SYDNEY, Feb 28 (Reuters) - U.S. wheat futures on Friday fell to their lowest in two-and-a-half months, as a rise in new coronavirus cases on shores beyond China fuelled fears of a pandemic, pushing the grain towards its biggest monthly drop since last July.
* The most active wheat futures on the Chicago Board Of Trade dropped 5.1% so far this month, set for their biggest monthly slide since July 2019.
* Wheat down 0.3% at $5.26 a bushel, as of 0119 GMT, hovering near the session low of $5.24 a bushel - the lowest since Dec 12, 2019. The contract closed 1.5% lower in the previous session.
* The most active soybean futures climbed about 2.5% so far this month after slumping nearly 9% in January.
* The most active corn futures were down 3.5% for the month, poised for their second straight monthly drop.
* Argentina has suspended the registration of agricultural exports until further notice. The move was seen as foreshadowing a jump in grain export tariffs under the country's new Peronist government.
* Weekly corn, soybean and wheat export sales data from the U.S. Department of Agriculture also weighed on futures as sales of all three commodities last week were at or below the lowest trade estimates.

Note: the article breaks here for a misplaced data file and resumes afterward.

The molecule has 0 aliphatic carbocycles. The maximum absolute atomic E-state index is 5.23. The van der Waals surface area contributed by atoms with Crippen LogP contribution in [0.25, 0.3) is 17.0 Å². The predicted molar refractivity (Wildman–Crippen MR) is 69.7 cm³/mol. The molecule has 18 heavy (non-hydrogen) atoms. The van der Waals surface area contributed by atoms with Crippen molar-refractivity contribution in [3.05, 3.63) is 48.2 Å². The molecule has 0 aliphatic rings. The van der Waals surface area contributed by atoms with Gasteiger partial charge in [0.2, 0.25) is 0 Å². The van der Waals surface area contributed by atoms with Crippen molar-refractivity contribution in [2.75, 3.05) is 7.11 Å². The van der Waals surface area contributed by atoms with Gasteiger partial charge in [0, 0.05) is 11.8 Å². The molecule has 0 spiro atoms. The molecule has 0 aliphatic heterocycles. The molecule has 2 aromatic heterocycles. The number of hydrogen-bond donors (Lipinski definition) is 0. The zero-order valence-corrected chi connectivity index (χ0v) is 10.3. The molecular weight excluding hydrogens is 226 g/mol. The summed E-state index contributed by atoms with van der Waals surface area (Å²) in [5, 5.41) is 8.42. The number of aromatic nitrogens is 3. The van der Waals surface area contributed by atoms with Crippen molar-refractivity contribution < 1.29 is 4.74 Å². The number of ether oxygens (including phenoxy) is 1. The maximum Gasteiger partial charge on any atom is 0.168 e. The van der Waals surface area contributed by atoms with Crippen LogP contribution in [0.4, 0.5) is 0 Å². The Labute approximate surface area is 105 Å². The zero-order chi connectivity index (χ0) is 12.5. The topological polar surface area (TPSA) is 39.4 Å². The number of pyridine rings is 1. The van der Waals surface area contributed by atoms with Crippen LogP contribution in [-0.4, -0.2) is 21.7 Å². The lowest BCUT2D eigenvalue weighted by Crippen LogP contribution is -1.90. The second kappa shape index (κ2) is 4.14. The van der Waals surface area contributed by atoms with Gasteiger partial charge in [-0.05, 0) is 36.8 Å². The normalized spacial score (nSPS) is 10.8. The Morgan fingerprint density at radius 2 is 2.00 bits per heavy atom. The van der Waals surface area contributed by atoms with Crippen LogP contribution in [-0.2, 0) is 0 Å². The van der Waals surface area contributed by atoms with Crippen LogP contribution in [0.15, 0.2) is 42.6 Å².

* The euro got off to an unusually quiet start in Asia on Monday, having posted its worst weekly performance in three months, as investors await more developments and ratings downgrades from Europe.
* Oil edged lower in volatile trading on Friday, posting a second consecutive weekly loss as caution about Europe's debt crisis and year-end positioning continued to spark selling into rallies.
* A rally in U.S. stocks fizzled, leaving major indexes with modest gains on Friday, as Wall Street was torn between hope that U.S. economic data signals better times ahead and fear Europe's debt crisis will engulf world economies. (Reporting by Colin Packham; Editing by Sherry Jacob-Phillips)